It’s Not Clear That Donald Trump Jr. Violated the Law

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The disclosure that Donald Trump Jr., agreed to meet with a Kremlin-linked lawyer last year after being promised damaging information about Hillary Clinton has escalated discussion about whether the Trump campaign colluded with Russia’s interference in the election. An intermediary promised the younger. Trump that a “Russian government attorney” would provide “very high level” dirt on Mrs. Clinton as “part of Russia and its government’s support for Mr. Trump,” the New York Times reports. “If it’s what you say I love it,” Trump Jr. responded in an email exchange he made public after he learned that the Times was about to publish an article about its contents. Trump Jr. has said the lawyer had no meaningful information about Mrs. Clinton.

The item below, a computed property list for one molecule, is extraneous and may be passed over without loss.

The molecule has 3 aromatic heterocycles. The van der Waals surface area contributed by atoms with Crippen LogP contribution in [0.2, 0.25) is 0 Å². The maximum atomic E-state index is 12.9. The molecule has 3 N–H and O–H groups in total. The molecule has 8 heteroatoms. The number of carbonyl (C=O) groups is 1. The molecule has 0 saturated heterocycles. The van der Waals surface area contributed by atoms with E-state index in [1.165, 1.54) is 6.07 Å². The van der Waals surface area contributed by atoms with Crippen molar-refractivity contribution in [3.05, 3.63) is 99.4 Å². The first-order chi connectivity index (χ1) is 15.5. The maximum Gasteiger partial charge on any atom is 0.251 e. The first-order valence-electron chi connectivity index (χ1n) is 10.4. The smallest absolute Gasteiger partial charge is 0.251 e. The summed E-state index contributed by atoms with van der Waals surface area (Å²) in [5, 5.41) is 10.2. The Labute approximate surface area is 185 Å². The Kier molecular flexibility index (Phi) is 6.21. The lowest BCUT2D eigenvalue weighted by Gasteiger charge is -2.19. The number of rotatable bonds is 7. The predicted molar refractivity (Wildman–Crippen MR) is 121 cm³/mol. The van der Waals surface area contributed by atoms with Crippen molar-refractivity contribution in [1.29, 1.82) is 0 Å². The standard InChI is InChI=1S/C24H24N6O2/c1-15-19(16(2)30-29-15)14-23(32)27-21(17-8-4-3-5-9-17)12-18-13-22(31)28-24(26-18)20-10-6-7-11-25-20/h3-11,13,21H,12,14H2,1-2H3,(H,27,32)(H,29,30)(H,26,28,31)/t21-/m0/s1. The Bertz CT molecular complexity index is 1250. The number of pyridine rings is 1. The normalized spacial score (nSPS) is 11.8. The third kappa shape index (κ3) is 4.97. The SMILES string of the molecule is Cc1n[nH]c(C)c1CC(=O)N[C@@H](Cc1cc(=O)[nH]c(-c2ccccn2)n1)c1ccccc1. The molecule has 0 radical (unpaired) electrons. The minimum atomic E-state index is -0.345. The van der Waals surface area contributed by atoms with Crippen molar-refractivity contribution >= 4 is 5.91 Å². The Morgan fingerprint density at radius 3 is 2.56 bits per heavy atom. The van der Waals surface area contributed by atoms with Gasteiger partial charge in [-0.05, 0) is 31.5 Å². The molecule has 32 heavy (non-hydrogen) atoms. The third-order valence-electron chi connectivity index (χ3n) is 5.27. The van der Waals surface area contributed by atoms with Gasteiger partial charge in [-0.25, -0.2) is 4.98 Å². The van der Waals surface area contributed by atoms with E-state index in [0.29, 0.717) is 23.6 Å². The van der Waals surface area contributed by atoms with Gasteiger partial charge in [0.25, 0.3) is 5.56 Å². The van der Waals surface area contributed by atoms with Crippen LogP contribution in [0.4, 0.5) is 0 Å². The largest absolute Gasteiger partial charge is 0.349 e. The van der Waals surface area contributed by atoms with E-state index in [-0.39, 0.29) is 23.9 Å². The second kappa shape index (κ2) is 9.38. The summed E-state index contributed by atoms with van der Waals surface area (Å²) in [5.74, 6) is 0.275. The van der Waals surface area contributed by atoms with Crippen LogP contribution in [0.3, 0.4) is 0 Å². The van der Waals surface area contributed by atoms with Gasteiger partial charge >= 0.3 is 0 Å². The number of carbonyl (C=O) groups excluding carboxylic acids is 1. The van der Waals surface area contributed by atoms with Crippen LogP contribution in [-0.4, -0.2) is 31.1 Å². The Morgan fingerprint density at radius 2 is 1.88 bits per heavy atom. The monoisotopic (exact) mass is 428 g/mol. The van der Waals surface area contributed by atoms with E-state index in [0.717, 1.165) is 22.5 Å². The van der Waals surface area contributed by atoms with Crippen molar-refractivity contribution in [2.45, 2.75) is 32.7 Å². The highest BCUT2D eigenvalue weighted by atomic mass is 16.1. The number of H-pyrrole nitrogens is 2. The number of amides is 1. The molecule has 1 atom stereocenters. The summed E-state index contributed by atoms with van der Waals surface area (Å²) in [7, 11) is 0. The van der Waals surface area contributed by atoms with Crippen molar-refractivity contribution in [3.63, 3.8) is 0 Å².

“Collusion” means working together, usually in secret, to do something illicit. The term has no defined legal meaning. Conspiracy is generally an agreement by two or more people to commit a crime — whether or not they do. The events made public in the past few days are not enough to charge conspiracy, said Renato Mariotti, a former federal prosecutor. Another former prosecutor, Samuel Buell, said, “Anytime you are talking about coordinating or collusion, you are talking about the possibility of conspiracy charges. But conspiracy is not a crime that floats by itself in the air. There has to be an underlying federal offense that is being conspired to be committed.” A federal law makes it a crime for any foreigner to contribute or donate money or some “other thing of value” in connection with a U.S. or for anyone to solicit a foreigner to do so. Legal experts struggled to identify any precedent for prosecutions under that statute, but that phrase is common in other federal criminal statutes covering such crimes as bribery and threats.

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